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Flash Reprint: Mark Budman’s “Equilateral Triangle”

Equi­lat­eral Tri­an­gle

Mark Bud­man


When the world’s sec­ond-best-look­ing woman wanted to kiss him, he stepped back, pro­ject­ing indig­na­tion with the mas­tery of a B-movie actor. As the hus­band of the world’s best-look­ing woman, Josh could afford to be choosy.

“I’m not look­ing for romance out­side of mar­riage,” he said.

The world’s sec­ond-best-look­ing woman pouted. She was younger than Josh’s wife by nine months and only a tad plainer. Her eyes were less sparkly and the waist-to-hip ratio a bit higher.

She had been fol­low­ing him around for the last two weeks, relent­lessly, like a female mos­quito. He guessed he either smelled good or had a rare blood type.

“Women like me,” he thought. “It’s used to be a bless­ing, but now it’s a curse.”

He didn’t remem­ber if he came up with this line by him­self, or if he found it in Bartlett’s Famil­iar Quo­ta­tions.

He blew her a kiss. She flipped him the bird. That was when he decided to visit Israel because he also felt under siege, and because his father was born again, and his mother was half Jew­ish, and Josh thought that Israel got unfair treat­ment and needed his sup­port, moral and finan­cial, and that his life sucked, and his boss stunk and he had to get away from it all.

Josh took off from work, told his wife that he had a busi­ness trip, told the sec­ond-best-look­ing woman that he would be unavail­able, not now, not ever, and bought a ticket on Delta because he always bought Amer­i­can and because Delta was the cheap­est direct con­nec­tion.
“What hol­i­day will you be cel­e­brat­ing soon, Mr. St. John?” the secu­rity girl asked him before the board­ing. He guessed that was pro­fil­ing.

“My divorce.”

He was kid­ding. He didn’t plan any divorce because his wife was beyond reproach, but the sec­ond-best woman wasn’t. Why bother?

On the plane, Josh sat between a man who knew every­thing about planes and was bent on shar­ing his knowl­edge with him and another man who was about 50% wider than Josh and kept invad­ing his space with his shoul­ders and sour breath.

The wide man awoke just before the land­ing and said, “in Jerusalem, three reli­gions observe a cold peace.”

He actu­ally said Jew-rusalem. What hol­i­day would he be cel­e­brat­ing? The Inter­na­tional Ice Cream for Break­fast day?

Josh took a shut­tle from Ben Gurion air­port. The shut­tle was sherut in Hebrew. The plu­ral form of sherut in trans­la­tion meant bath­room. Was it a hid­den mes­sage?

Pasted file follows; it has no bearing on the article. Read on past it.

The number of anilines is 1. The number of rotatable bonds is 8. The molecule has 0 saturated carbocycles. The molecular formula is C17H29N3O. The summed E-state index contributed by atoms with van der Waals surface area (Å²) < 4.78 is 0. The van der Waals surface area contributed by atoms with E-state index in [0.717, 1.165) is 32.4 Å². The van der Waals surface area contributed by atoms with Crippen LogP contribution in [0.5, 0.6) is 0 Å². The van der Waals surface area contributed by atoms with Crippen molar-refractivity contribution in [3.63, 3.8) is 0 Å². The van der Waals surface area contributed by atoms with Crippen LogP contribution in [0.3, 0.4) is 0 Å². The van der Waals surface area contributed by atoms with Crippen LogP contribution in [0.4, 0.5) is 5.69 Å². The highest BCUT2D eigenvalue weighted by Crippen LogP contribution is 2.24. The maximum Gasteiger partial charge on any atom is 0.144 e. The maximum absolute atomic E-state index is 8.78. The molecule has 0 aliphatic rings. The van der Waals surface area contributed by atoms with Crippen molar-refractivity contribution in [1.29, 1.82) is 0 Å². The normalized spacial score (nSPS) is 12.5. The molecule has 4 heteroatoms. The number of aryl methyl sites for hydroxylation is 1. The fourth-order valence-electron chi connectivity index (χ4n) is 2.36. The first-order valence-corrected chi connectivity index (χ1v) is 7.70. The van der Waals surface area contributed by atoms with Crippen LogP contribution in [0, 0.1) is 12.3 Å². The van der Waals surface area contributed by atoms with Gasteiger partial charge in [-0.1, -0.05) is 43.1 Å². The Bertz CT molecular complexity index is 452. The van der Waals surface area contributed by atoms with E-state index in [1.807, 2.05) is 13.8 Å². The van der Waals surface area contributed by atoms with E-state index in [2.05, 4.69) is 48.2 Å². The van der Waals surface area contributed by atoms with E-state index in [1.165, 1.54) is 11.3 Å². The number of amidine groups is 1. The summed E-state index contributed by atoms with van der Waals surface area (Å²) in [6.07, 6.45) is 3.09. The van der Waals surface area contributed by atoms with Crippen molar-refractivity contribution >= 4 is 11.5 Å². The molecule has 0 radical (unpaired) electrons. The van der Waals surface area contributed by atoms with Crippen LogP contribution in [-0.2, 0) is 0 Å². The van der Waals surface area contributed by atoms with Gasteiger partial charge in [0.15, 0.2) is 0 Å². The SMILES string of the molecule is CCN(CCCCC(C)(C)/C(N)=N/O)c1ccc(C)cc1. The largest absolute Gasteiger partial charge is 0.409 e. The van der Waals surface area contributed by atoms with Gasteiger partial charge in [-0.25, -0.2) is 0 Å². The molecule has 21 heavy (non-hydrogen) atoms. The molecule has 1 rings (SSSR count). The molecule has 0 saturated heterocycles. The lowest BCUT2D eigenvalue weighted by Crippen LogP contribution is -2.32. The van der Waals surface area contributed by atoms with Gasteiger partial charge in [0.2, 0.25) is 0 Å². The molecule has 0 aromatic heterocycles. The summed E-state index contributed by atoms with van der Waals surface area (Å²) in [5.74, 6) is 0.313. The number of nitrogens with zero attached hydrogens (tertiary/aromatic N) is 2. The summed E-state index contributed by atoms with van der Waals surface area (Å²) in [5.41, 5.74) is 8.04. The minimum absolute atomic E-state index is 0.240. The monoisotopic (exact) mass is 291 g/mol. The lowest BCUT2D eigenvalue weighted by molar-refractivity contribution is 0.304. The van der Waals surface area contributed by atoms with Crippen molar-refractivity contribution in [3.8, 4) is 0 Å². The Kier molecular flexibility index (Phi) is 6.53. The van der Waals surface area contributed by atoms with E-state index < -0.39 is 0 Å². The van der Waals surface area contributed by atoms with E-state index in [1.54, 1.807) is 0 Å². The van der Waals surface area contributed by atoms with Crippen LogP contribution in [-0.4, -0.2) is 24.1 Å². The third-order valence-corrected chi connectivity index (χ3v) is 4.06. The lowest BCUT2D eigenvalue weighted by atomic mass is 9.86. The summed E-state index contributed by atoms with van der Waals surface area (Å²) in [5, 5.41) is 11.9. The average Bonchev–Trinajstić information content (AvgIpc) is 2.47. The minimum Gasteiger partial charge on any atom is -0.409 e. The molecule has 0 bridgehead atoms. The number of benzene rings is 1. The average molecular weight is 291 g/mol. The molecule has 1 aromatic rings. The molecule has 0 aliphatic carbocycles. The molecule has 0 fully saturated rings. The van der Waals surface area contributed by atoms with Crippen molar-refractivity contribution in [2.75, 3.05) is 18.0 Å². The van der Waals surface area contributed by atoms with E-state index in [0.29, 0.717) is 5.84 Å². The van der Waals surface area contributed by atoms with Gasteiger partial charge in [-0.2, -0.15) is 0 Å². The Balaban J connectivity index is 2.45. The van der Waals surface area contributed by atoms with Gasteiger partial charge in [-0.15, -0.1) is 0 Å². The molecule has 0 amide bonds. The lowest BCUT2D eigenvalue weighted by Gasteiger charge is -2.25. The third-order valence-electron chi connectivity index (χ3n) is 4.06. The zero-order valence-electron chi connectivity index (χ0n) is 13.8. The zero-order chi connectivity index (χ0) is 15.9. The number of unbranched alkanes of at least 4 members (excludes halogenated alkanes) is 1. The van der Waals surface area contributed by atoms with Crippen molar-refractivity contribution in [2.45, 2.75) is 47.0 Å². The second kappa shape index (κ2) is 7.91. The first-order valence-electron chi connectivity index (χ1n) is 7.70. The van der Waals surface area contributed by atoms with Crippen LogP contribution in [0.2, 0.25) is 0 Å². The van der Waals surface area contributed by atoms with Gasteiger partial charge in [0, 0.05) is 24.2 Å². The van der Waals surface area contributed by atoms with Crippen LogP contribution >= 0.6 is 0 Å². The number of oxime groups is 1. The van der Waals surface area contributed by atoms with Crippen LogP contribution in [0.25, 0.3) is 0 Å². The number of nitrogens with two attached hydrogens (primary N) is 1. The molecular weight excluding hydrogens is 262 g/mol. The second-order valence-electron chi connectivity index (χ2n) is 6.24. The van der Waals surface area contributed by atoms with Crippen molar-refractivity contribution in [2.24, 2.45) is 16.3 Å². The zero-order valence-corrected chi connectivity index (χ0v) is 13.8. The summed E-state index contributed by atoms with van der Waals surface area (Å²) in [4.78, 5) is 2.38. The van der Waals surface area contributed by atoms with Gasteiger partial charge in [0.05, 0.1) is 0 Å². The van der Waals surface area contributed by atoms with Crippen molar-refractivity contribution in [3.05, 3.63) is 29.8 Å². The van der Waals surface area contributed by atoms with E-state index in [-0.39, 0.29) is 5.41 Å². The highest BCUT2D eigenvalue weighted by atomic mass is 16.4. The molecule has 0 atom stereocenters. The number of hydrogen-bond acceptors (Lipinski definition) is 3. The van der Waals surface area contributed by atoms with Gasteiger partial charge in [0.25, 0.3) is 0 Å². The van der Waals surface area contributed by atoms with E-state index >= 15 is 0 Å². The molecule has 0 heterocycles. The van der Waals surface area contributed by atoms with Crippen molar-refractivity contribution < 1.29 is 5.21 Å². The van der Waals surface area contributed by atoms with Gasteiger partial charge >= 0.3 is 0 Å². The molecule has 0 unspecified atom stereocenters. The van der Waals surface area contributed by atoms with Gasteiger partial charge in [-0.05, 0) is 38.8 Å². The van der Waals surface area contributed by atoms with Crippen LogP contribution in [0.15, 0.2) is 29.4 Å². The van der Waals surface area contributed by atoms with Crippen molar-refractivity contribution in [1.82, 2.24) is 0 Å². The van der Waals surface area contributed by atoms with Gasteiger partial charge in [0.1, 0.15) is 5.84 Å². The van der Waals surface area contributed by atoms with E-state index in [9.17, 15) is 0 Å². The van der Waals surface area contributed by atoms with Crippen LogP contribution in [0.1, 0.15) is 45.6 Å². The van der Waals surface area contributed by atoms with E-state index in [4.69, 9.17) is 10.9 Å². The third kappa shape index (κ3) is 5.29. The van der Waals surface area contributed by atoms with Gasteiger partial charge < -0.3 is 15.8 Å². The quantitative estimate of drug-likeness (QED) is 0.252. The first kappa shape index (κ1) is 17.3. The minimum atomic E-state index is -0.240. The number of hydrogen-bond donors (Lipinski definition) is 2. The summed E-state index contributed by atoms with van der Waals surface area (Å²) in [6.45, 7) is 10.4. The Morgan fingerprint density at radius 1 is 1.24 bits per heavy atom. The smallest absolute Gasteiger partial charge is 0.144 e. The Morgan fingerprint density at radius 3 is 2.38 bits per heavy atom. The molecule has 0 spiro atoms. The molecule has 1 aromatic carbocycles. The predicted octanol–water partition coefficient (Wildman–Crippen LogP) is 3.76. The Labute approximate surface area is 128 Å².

In Jerusalem, every­thing was brown stone and gold except the blue-and-white dec­o­ra­tions of the Israeli flag. Kids and men in black released bal­loons and danced. Sol­diers, Pales­tini­ans and tourists looked on. At least they looked Pales­tinian to Josh. They could have been Sicil­ians from Brook­lyn.

Many women were sur­pris­ingly blonde. Many bat­ted their eye­lashes at Josh. He guessed he looked exotic.

The news said that the Arabs wanted to break through the bor­der with Syria. No one in the crowd seemed to care. Josh’s under­stand­ing of siege men­tal­ity was itself under siege.
He prayed at the Wail­ing Wall. Since it was divided in two sec­tions, his was women-free.
The sun melted his brain and it poured through the pores of his skin, one IQ point a sec­ond. He slipped on Via Dolorosa and scraped his hand. Stig­mata, he thought, wash­ing off the blood with Jew­ish spring water. Can one get infected from stig­mata?

He checked his e-mail at the hotel. The sec­ond-best-look­ing woman sent him a mis­sive.
“Screw you,” she wrote. “You can’t get away from life until you’re dead.”

His wife also wrote, advis­ing him to stick to famil­iar dishes and spring water.

He replied to both. “In your dreams” to the first and “yes, dear,” to the sec­ond. Then he slept tucked in by an Ethiopian maid who may or may not have looked like Queen of Sheba, and dreamed that he was one of three bal­loons, white-and-blue, ris­ing in an equi­lat­eral for­ma­tion toward the over­heated sun, away from it all.